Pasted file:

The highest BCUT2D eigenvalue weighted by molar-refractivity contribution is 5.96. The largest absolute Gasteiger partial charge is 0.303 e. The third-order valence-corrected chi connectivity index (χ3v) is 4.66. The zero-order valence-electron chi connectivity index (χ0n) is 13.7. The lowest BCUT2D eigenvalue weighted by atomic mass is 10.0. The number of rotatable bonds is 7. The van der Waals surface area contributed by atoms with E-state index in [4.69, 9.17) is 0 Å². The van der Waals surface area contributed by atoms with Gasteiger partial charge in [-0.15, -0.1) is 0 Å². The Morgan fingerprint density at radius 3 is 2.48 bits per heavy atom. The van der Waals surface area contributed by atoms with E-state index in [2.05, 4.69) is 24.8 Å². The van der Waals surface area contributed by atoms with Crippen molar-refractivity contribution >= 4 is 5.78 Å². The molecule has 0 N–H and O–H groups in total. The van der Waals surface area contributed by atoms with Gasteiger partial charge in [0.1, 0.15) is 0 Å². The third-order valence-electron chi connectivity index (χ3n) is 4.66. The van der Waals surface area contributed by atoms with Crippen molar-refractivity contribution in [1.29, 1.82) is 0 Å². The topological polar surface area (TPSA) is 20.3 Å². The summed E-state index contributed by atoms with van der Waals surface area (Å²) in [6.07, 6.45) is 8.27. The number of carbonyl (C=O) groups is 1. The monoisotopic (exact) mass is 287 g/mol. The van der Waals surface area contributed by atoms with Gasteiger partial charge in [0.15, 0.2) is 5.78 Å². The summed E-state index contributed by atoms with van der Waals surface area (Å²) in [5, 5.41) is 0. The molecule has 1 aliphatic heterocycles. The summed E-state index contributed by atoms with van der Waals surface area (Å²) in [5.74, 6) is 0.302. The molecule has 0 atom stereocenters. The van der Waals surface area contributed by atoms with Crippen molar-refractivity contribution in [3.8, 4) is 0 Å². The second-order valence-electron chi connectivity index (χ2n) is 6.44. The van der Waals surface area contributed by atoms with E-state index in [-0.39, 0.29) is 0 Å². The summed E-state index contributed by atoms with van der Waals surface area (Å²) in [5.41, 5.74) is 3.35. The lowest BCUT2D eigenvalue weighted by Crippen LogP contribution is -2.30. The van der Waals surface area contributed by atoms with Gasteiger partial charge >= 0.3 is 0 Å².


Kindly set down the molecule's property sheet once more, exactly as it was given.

The highest BCUT2D eigenvalue weighted by molar-refractivity contribution is 5.96. The largest absolute Gasteiger partial charge is 0.303 e. The third-order valence-corrected chi connectivity index (χ3v) is 4.66. The zero-order valence-electron chi connectivity index (χ0n) is 13.7. The lowest BCUT2D eigenvalue weighted by atomic mass is 10.0. The number of rotatable bonds is 7. The van der Waals surface area contributed by atoms with E-state index in [4.69, 9.17) is 0 Å². The van der Waals surface area contributed by atoms with Gasteiger partial charge in [-0.15, -0.1) is 0 Å². The Morgan fingerprint density at radius 3 is 2.48 bits per heavy atom. The van der Waals surface area contributed by atoms with E-state index in [2.05, 4.69) is 24.8 Å². The van der Waals surface area contributed by atoms with Crippen molar-refractivity contribution >= 4 is 5.78 Å². The molecule has 0 N–H and O–H groups in total. The van der Waals surface area contributed by atoms with Gasteiger partial charge in [0.1, 0.15) is 0 Å². The third-order valence-electron chi connectivity index (χ3n) is 4.66. The van der Waals surface area contributed by atoms with Crippen molar-refractivity contribution in [1.29, 1.82) is 0 Å². The topological polar surface area (TPSA) is 20.3 Å². The summed E-state index contributed by atoms with van der Waals surface area (Å²) in [6.07, 6.45) is 8.27. The number of carbonyl (C=O) groups is 1. The monoisotopic (exact) mass is 287 g/mol. The van der Waals surface area contributed by atoms with Gasteiger partial charge in [0.15, 0.2) is 5.78 Å². The summed E-state index contributed by atoms with van der Waals surface area (Å²) in [5, 5.41) is 0. The molecule has 1 aliphatic heterocycles. The summed E-state index contributed by atoms with van der Waals surface area (Å²) in [5.74, 6) is 0.302. The molecule has 0 atom stereocenters. The van der Waals surface area contributed by atoms with Crippen molar-refractivity contribution in [3.8, 4) is 0 Å². The second-order valence-electron chi connectivity index (χ2n) is 6.44. The van der Waals surface area contributed by atoms with E-state index in [-0.39, 0.29) is 0 Å². The summed E-state index contributed by atoms with van der Waals surface area (Å²) in [5.41, 5.74) is 3.35. The lowest BCUT2D eigenvalue weighted by Crippen LogP contribution is -2.30. The van der Waals surface area contributed by atoms with Gasteiger partial charge >= 0.3 is 0 Å².